In a spirit of wild self-indulgence, Darleen and I watched two movies recently, two movies that both take place in the 1950s, both featuring some of the greatest talent alive today, both with breathtakingly beautiful and moody photography, and both ballyhooed as potential Oscar material. There the resemblance ends.
I normally make it a rule not to review any book or movie I don’t like. Why bother? It’s so very difficult to create anything, and after you’re done, it’s so very easy for any mean spirited fool with a wicked wit to tear down what you’ve created, and I don’t wish to be lumped into that smug, acid-tongued category. To quote the great Elizabeth Ashley (defending Tennessee Williams): “Sir, is it not the way of curs and mongrels always to chew on the tails of champions?” There are never enough champions, and always far too many curs and mongrels and I have no desire to swell their ranks.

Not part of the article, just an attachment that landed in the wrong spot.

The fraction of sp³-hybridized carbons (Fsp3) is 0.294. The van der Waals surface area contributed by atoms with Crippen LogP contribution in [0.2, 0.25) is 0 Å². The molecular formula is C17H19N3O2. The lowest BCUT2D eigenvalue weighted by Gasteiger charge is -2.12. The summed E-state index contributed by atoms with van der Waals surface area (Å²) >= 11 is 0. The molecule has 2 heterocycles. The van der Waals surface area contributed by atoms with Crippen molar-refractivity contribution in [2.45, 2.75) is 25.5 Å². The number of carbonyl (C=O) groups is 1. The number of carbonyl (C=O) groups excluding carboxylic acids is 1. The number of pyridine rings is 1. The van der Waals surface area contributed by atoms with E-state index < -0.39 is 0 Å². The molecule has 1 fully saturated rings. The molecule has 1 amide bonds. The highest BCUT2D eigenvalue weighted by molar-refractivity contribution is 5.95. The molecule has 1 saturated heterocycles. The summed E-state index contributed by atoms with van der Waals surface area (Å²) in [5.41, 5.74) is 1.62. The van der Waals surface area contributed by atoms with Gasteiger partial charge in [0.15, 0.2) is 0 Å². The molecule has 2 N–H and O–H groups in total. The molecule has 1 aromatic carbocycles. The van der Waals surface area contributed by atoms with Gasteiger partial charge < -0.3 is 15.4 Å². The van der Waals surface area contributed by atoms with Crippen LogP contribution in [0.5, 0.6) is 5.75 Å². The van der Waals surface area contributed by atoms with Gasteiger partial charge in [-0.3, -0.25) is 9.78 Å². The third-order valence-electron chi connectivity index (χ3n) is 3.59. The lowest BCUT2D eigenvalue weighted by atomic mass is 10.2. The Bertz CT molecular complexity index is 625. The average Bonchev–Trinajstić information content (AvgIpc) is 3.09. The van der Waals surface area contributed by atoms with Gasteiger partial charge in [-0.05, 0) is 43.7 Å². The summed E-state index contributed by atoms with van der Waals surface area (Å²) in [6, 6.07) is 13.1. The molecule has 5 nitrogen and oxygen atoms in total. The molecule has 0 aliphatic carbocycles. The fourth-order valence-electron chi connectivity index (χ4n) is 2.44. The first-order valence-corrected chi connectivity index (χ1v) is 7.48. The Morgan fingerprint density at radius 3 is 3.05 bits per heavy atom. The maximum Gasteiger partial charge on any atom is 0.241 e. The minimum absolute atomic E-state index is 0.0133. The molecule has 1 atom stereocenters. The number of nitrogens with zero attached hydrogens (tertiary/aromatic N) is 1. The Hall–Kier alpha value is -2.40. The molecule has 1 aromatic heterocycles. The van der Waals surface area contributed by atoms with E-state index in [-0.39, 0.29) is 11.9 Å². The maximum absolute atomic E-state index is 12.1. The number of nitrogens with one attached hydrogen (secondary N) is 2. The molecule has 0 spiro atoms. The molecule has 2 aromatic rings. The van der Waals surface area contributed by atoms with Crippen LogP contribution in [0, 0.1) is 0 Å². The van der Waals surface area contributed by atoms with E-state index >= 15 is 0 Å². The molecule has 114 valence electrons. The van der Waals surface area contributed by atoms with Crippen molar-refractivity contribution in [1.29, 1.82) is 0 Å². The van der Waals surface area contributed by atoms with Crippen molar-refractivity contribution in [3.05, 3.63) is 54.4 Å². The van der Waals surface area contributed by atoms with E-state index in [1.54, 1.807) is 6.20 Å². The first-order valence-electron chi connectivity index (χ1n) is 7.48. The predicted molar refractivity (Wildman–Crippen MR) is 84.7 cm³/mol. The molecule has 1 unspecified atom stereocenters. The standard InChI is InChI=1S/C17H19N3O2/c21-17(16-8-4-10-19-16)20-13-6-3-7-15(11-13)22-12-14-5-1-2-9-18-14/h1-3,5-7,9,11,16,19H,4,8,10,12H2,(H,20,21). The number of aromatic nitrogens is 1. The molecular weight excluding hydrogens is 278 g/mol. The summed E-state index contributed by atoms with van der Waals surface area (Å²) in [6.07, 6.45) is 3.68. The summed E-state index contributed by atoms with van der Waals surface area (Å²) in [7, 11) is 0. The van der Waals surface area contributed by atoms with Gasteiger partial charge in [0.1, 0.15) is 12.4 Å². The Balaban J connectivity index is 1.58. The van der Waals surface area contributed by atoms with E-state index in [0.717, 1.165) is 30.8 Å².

But there are parallels here that bear scrutiny and the very thing that makes one of these movies so forgettable is the thing that makes the other so very unforgettable.
Carol is a lesbian love story starring Cate Blanchett and Rooney Mara. I was aware of who Miss Mara is, but I had never seen any of her work. As for Cate Blanchett, I have only seen a little of her work (Elizabeth, The Curious Case of Benjamin Button, Bandits, Blue Jasmine) but enough to think Australia ought to declare her a national treasure, or that the American government should kidnap her and claim her as our national treasure. It doesn’t hurt that she has one of the most extraordinary faces ever to grace the screen, with eyes that hint at secrets you’ll never know, and that wonderful, mobile, tragic mouth.